January 9, 2009 | Posted by Abu Muqawama - 9:34pm | 26 Comments
I've had a busy week of work and am now home on a Friday night responding to all the emails I have ignored over the course of the past five days. There are a few items I want to highlight, though, as we go into the weekend.
1) My buddy Steve McInerney -- an old friend from both Beirut and Cairo -- is now at the Project on Middle East Democracy and has edited a new volume, available free of charge via teh internets: Speaking Clearly: What Should Obama Say to the Middle East?
Steve is wicked smart and has assembled some valuable contributions from regional experts.
2) Man, this "fiasco" at the U.S. Army War College that Tom Ricks has been writing about has really heated up. Tom has a new post featuring testimony from Mark Perry
, who writes that at a conference held at the War College, his unorthodox views weren't given a fair hearing. If this is the same conference I remember, Mark was recruited to speak on Hizballah along with one other scholar -- me. And my recollections of both the tenor of the discussion and the way Mark's views were received were ... well, different than those of Mark. But I have a lot of respect for Mark, and maybe he encountered some stuff in the small groups to which I was not a witness. Meanwhile, our own Charlie weighs in:
Not to turn this into an Army vs USMC thing, but both the Marine Command & Staff College and Marine War College (affectionately known as McWar) have gone out of their way to have provocative speakers in the two years I've been at CSC. Nir Rosen, Ralph Peters, Bob Woodward, Dave Kilcullen, Les Grau, Sir Rupert Smith. We've also done screenings of No End in Sight and The Battle of Algiers each year.
The point isn't that the Marines are mavericky iconoclasts, rather not all of PME is quite as pigheaded (and shortsighted) as the AWC appears in this instance. I know LTG Caldwell has been trying to improve both curriculum and morale at C&GSC in Leavenworth, as well.
Perhaps the climate was different 3 and 4 years ago. But there is a deliberate and concerted effort to expose our students to reasoned and serious dissent now.
Oh, but it doesn't end there. Oh no. Steve Metz, who also sent me a private email regarding the matter, posted this comment on Small Wars Journal
. He says he's been set up:
Let me try and put this to rest. I believe two points are important.
First, the email that I sent to my colleagues in 2005 (which, I believe, was dredged up and sent to Tom Ricks by a disgruntled employee seeking to embarrass me) was NOT about academic freedom at the Army War College. It was about journalistic methods. Several of us had experiences with Tom where what we said was portrayed as more critical of the administration than we intended, or things written by individual War College authors were portrayed as official positions. I was attempting to draw that to the attention of my colleagues.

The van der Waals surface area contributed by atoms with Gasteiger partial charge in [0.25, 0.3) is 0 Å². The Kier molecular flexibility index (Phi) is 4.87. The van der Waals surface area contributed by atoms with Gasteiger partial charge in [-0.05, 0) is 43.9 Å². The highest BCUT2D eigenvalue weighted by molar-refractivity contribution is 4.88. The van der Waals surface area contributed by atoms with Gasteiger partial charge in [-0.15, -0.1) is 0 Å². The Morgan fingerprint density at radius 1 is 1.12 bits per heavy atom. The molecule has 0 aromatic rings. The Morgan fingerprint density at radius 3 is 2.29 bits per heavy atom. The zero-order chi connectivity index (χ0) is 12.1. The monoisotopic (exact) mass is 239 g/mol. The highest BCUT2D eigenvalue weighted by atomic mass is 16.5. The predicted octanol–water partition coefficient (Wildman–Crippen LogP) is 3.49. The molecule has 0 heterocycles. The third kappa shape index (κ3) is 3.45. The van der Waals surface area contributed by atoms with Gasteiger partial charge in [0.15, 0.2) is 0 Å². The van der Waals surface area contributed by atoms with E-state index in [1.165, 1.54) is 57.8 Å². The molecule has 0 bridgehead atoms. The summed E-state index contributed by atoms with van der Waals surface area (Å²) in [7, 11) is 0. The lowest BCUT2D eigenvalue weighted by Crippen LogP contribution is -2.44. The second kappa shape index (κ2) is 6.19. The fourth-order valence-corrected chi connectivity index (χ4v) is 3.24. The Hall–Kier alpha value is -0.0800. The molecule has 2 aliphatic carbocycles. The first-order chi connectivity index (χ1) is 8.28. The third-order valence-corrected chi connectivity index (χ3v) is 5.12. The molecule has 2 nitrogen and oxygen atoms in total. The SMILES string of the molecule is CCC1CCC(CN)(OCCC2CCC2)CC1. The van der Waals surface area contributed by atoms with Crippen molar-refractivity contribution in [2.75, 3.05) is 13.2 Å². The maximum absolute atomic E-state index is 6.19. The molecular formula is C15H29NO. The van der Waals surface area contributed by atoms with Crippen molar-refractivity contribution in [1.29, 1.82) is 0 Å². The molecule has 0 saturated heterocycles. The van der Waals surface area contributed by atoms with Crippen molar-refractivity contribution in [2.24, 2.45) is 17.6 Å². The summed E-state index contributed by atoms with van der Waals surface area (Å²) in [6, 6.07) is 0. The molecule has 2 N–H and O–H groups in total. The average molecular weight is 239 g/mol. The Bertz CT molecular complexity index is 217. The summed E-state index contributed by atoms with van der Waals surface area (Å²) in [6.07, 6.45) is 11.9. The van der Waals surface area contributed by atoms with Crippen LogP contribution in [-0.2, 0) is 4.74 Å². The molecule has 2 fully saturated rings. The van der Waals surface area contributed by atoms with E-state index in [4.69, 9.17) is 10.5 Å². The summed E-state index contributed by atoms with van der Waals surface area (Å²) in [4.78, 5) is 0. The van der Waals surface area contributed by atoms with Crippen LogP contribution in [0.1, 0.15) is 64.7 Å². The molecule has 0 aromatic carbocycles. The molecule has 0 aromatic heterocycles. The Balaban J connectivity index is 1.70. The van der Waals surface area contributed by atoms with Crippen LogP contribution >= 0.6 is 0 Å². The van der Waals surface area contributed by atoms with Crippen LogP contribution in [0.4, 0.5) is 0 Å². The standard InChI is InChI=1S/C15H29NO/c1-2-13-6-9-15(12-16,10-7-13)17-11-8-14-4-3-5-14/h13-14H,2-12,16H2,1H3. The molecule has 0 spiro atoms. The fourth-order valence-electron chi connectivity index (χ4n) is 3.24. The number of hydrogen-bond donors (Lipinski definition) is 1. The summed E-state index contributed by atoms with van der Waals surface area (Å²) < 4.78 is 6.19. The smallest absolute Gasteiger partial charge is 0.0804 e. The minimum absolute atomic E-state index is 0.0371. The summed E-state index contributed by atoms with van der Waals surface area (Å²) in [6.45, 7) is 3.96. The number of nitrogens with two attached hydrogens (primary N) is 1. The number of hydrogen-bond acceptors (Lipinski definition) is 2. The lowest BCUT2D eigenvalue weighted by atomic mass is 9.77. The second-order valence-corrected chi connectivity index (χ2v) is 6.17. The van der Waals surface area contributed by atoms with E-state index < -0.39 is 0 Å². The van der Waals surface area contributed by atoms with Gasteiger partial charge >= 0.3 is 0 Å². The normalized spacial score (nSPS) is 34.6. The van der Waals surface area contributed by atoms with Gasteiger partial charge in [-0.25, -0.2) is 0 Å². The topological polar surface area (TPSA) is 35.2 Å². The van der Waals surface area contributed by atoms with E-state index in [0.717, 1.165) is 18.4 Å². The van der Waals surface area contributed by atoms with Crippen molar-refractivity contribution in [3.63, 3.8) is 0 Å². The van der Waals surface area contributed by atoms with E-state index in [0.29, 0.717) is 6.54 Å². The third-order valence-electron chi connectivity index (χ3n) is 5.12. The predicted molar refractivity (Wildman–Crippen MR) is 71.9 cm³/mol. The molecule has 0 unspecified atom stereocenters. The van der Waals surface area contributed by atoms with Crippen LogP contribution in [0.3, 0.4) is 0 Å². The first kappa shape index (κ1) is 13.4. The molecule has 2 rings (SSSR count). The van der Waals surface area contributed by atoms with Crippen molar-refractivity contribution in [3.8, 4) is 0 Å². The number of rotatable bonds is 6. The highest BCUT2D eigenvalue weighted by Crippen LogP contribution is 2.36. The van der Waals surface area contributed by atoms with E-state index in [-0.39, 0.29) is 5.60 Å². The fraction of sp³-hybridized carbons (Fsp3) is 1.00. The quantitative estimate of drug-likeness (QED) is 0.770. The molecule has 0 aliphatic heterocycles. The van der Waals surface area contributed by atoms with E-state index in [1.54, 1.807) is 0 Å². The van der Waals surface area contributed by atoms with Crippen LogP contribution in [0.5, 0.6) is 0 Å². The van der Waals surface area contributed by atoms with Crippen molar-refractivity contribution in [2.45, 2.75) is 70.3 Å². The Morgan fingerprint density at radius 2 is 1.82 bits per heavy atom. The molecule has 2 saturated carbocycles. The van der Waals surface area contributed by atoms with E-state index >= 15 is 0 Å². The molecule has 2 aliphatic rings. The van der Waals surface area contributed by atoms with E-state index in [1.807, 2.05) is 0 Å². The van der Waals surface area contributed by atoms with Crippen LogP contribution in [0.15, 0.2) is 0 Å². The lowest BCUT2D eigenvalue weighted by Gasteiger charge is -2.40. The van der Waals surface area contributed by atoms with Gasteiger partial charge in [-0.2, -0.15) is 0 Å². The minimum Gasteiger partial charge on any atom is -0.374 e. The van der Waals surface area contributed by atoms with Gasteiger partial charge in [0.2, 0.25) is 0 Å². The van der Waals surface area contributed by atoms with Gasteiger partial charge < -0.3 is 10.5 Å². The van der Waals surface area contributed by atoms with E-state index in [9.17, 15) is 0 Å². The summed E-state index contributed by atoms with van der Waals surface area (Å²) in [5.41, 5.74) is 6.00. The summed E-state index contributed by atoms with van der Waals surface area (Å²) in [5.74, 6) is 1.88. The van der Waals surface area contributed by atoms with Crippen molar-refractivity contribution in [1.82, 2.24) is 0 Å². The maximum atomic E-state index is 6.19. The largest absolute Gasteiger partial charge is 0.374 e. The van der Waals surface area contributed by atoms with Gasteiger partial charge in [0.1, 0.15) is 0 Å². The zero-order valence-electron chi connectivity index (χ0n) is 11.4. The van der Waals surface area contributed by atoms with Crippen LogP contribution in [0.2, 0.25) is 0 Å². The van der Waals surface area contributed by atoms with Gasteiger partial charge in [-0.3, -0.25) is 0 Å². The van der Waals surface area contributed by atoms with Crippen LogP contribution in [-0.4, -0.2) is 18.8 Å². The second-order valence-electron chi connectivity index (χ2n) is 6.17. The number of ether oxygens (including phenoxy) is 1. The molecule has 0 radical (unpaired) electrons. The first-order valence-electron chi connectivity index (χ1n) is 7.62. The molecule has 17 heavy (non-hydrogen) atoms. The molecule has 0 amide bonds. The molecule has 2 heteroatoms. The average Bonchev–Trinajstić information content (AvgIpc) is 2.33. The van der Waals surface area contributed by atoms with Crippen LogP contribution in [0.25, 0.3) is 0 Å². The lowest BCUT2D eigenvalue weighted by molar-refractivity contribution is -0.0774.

Was that a purely time and context specific problem? I noticed that Tom's Foreign Policy blog entry of 31 December is headlined, "The U.S. Army Speaks Up For Hamas." It was summarizing a recent publication by an Army War College professor that includes the following disclaimer on p. ii: "The views expressed in this report are those of the author and do not necessarily reflect the official policy or position of the Department of the Army, the Department of Defense, or the U.S. Government" so everyone can decide on their own.
In Tom's blog, I see that his major source for the fact that there is an academic freedom problem at the Army War College is someone who was a guest speaker for a few days a couple of year ago. This fellow drew his conclusion from the comments of some unidentified people who came up to him during lunch.
I've been in the Professional Military Education system for nearly 23 years. I've been on the faculty at the Army War College for nearly 18 of those. In my opinion, academic freedom in PME is, by necessity, different than in a secular, civilian university, but it is robust and rigorous. I think that DoD and senior military leaders deserve great credit for allowing, even encouraging their employees to second guess and critique their decisions. I doubt few industries or even civilian universities would be equally open to that kind of free discourse.
So when it comes to academic freedom in PME, my personal opinion is that there's nothing to see here folks--let's move along and discuss issues that really need it.
I kinda agree. Mountains and molehills come to mind.
3) Guess who else is home on a Friday night with nothing to do? The nerds at Small Wars Journal
, that's who. They're now blogging on foreignpolicy.com every week
. And I would totally make fun of them for not being able to find a date for the weekend if I weren't myself sitting here in my boxers with a bag of Cheetos and a copy of this book.
Which isn't stopping my West Coast-living girlfriend from calling to tell me about the party she is attending tonight.